Day 16 Aug 20

Well today was the day - Hells Gate and the rapids below. None of us knew what to expect, with Bruce only seeing it in June and not having any real knowledge of the water level, The locals and native fishermen were saying that the river was high.

Our night's sleep was fitful and short, as we awoke at 6am again to get on the river before the wind started up, and the trains were constantly roaring past with their 200+ cars every hour or so.

A breakfast of coffee and cereal fueled our paddling through the first two rapids on the lead up to Hells Gate. These rapids were no problem, although quite swirley and boily. Getting into the last eddy before Hells Gate proved to be rather difficult because of the strong upstream eddy protecting shore, we had to return to the current and then work hard to make the eddy to scout.

Walking along the fish ladder, the river was about 25 below us, so we knew from photo's that it wasn't high at all. Possibly high for late August, but not peak flows. Walking through the outcropping of stores and restaurants that cater to the tourists that descent to the river via the tramway, we did receive a few strange looks from the employees starting their day. When Shaun and I were on the foot bridge spanning the rapid, we were approached by an employee inquiring how we got our kayaks down to the riverbank. I suppose they were wondering if we had used their tram or bridge - possibly making them liable. We assured him that we had paddled downriver and were awaiting our friend to join us who was taking a raft down.

He asked if we were Canadians, and then reminded us that attempting suicide in Canada is illegal. Apparently the rapid only gets kayaked once or twice a year, the last time being in May when a the kayaker got stuck in the river left eddy created by the fish ladder. He was being hyperspun for over a minute, causing some tourists to turn away they were so distraught by the sight. The paddler did manage to make it downriver eventually.

The rapid looked rather straight forward - certainly huge and with great potential for getting destroyed, but the line was pretty obvious. Managing to stay on line and upright without being caught in any of the dynamic features such as monstrous boils, collapsing whirlpools, and violent eddy lines would prove to be the greatest challenge.

We had our lines picked, then as we were going to be unable to eddy out to take pictures or video of our descent, we asked a woman if she would take pictures with a disposable camera we would by and then mail the camera to us. She seemed quite happy to do so.

By this time a crowd had gathered on the walkway, balcony seats for the show of the summer. We started our walk back to the boats, our plan being to follow Bruce in the cataraft so if he flipped, we could get to him quickly to aid in his rescue or to assist in righting the raft.

Slipping off the rocks into the eddy as the raft accelerated into sight, I waited until Bruce had passed me by 20 feet before peeling onto a wave and out into the current. As we roared down the tongue, the observers' barely audible cheers of encouragement on the footbridge so high above our heads, I looked with amazement and admittedly some concern at the size of the exploding waves quickly approaching from the left. Angling my kayak more right with powerful strokes (any less would have been in vain) I avoided the first wave-holes and whirlpools but ended up closer to the raft than common sense would dictate.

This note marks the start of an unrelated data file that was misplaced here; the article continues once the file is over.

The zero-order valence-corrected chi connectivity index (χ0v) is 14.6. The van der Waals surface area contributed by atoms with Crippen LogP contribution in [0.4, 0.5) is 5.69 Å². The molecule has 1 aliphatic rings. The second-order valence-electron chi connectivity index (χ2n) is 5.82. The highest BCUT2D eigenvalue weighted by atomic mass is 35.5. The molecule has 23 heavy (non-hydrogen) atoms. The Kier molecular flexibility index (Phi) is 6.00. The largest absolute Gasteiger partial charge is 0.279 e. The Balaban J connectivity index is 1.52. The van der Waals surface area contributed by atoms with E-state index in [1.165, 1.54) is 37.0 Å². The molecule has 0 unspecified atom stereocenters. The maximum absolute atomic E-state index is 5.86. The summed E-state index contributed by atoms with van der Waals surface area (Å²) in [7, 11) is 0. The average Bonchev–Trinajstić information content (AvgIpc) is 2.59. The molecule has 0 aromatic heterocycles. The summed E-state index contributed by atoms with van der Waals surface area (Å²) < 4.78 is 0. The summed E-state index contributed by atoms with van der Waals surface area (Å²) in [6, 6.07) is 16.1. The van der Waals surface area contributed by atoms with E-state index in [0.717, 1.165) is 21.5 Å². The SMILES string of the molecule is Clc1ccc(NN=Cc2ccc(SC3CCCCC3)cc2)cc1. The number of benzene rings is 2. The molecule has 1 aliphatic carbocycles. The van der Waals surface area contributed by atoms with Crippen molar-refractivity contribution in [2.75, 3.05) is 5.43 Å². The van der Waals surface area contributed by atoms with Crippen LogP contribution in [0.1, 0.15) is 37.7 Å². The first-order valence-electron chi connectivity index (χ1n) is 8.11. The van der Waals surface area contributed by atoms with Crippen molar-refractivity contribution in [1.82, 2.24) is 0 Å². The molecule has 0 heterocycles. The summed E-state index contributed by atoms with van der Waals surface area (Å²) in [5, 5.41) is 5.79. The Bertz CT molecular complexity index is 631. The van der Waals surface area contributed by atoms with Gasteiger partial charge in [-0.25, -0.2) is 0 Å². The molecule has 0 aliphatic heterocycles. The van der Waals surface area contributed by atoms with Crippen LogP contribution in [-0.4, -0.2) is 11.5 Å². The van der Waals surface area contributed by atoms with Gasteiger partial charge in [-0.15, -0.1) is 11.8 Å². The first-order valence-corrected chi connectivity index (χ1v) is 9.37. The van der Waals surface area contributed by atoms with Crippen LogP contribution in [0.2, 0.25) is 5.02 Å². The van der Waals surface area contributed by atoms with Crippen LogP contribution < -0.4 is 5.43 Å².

At one point I was sucked down a whirlpool as the raft loomed above me. Bruce's quick look at where he was going to plant his oar saved me from being clobbered by the blade. The whirlpool collapsed on me and when my eyes cleared the raft was a safe distance downriver.

As I was negotiating the final few boils I looked for Shaun who was in the middle of his run. All I could see was the nose of his kayak nearly vertical - he had been more left than Bruce or I and was being punished for it. He did make it out of whatever was holding him and as we exited the rapid were rewarded by cheers and applause from above. We loosed our own victory cry and gave each other a thumbs-up.

Our maps and guidebooks stated that we had a number of significant rapids to go, including Little Hell's Gate but we didn't encounter anything worth scouting.

Signs of civilisation were very frequent now as houses dotted the shoreline and beaches either had fishermen or 'No Trespassing' signs posted. We finally found a sandy campsite on a windy bend bordered by 60 feet of forest and the railway.

Day 17 Aug 21

Slept in until 1pm

Drizzled and rained all day - we floated down the wide and now lazy Fraser towards the misty mountains looming above Hope.

Passing the bridge we eddied out at the campground located downtown.

Hauling all our wet gear up the embankment was significant for me as it was my last time to do so on this adventure. I felt a mix of emotions: joy in that I was heading off to another adventure in only two days, and sadness that I was unable to complete the river with one longtime friend and one new friend.

We supped at a buffet, enjoying the variety and not having to do dishes afterwards. Great conversation continued over deserts at Dairy Queen. Shaun and I followed that up with a few games of pool at the local bowling alley.

Day 18 Aug 22

Getting up at a reasonable hour so we could have a breakfast and coffee before worring about getting my kayak and gear to the bus station at 11am.

The Hope to Vancouver ticket cost $20 with another$20 for the kayak. Time to Van approx 3 hours.

After gear was loaded, farewells and well-wishings said, I waved goodbye out the window to my good friends and as the bus pulled away my thoughts reflected back on the last two weeks, then forward to the Chilkoot Trail.

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